Karaganda's regional museum of history and ethnography included examples from the Bronze Age as well as the inside of their infamous yurts. Yurts were the homes of the nomadic Kazakhstanis who roamed the Steppe, much like many of the Plains Indians in America. The Golden Man is a national treasure and is depicted everywhere around the country in various forms. He was found in an archeological dig with large quantities of gold artifacts surrounding him for the afterlife. However, it is rumored that the Golden Man is most likely a woman!
Street Scenes in Almaty
I shot these street scenes in my fourth city, Almaty. It is by far the warmest city yet, with abundant sunshine and an autumn climate. I've actually met several Colorado folks here; some are Americans working for the State Department or teaching English, but I've also met local Kazakhs who have been to Colorado. One petroleum engineer student is applying to the School of Mines in Golden!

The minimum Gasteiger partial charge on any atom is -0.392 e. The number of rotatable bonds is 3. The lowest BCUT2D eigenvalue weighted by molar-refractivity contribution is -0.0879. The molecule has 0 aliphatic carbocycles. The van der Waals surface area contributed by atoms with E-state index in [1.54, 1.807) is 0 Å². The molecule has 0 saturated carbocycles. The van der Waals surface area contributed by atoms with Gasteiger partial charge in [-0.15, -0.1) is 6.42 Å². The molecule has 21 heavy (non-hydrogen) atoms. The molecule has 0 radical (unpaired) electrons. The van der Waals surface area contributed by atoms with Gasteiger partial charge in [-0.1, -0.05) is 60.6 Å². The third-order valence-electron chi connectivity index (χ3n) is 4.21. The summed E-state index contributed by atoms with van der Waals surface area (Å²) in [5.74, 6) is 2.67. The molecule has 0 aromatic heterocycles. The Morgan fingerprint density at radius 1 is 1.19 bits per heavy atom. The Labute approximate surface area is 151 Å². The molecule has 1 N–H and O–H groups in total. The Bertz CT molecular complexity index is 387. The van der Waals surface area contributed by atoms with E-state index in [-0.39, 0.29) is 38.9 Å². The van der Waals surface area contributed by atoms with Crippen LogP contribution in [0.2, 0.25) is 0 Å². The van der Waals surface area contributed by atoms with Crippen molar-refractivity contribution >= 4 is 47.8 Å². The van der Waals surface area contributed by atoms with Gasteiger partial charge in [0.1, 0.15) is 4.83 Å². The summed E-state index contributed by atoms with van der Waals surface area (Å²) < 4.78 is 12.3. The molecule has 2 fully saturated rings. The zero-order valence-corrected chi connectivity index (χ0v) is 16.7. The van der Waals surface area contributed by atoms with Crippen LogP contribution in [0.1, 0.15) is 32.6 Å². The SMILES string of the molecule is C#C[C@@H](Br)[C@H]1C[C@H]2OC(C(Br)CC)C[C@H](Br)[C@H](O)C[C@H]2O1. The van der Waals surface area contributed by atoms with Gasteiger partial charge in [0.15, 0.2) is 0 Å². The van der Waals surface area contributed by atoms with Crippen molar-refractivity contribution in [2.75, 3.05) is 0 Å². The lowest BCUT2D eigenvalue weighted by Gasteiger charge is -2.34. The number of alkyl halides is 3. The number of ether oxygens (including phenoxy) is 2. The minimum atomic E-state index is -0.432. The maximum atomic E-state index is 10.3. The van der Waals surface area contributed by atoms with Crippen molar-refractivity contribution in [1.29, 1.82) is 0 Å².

Kazakhstan is the most economically stable country in all of Central Asia, and is the only post-Soviet country who can claim that they have all the periodic table elements! They also claim fame to the apple and the tulip, both of which originated here!
With Russia to its north, China to its east, and a whole host of unstable governments to its south, Kazakhstan is the beacon of hope between the bear and the dragon.
It’s also a country of coal miners and iron workers. The iron gates, grates and fences are amazing
The Russian Orthodox Church & Green Market
This Russian Orthodox Church is the second tallest all wooden structure in the world. Services were being held while we were there. The choirs sang so beautifully, so magnificently, that I was mesmerized into simply standing there, listening to the angelic, chanting voices. It was meditative and exhilarating at the same. We also went to Green Market, where I tried their sensational whipped honey, and saw fresh meat, vegetables, fruits and other local offerings.